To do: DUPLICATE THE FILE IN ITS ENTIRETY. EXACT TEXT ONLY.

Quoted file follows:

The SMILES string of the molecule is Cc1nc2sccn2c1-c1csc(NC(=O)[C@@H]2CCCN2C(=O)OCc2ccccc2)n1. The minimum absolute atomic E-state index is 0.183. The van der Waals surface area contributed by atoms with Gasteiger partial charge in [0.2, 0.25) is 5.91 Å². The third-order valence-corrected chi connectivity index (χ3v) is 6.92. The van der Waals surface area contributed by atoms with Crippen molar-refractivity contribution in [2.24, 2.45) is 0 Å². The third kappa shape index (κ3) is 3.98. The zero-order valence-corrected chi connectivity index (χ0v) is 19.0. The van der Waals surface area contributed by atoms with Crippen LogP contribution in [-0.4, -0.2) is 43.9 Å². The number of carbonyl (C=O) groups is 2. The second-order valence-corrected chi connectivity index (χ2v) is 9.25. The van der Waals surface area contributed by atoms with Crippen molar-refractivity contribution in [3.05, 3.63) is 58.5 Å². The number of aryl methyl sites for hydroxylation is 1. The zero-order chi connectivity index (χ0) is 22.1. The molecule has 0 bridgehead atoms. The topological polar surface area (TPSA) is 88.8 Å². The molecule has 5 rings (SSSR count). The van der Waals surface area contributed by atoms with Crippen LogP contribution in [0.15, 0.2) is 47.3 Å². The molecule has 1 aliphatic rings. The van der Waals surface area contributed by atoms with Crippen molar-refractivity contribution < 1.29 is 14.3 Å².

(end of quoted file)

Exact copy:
The SMILES string of the molecule is Cc1nc2sccn2c1-c1csc(NC(=O)[C@@H]2CCCN2C(=O)OCc2ccccc2)n1. The minimum absolute atomic E-state index is 0.183. The van der Waals surface area contributed by atoms with Gasteiger partial charge in [0.2, 0.25) is 5.91 Å². The third-order valence-corrected chi connectivity index (χ3v) is 6.92. The van der Waals surface area contributed by atoms with Crippen molar-refractivity contribution in [2.24, 2.45) is 0 Å². The third kappa shape index (κ3) is 3.98. The zero-order valence-corrected chi connectivity index (χ0v) is 19.0. The van der Waals surface area contributed by atoms with Crippen LogP contribution in [-0.4, -0.2) is 43.9 Å². The number of carbonyl (C=O) groups is 2. The second-order valence-corrected chi connectivity index (χ2v) is 9.25. The van der Waals surface area contributed by atoms with Crippen molar-refractivity contribution in [3.05, 3.63) is 58.5 Å². The number of aryl methyl sites for hydroxylation is 1. The zero-order chi connectivity index (χ0) is 22.1. The molecule has 0 bridgehead atoms. The topological polar surface area (TPSA) is 88.8 Å². The molecule has 5 rings (SSSR count). The van der Waals surface area contributed by atoms with Crippen LogP contribution in [0.15, 0.2) is 47.3 Å². The molecule has 1 aliphatic rings. The van der Waals surface area contributed by atoms with Crippen molar-refractivity contribution < 1.29 is 14.3 Å².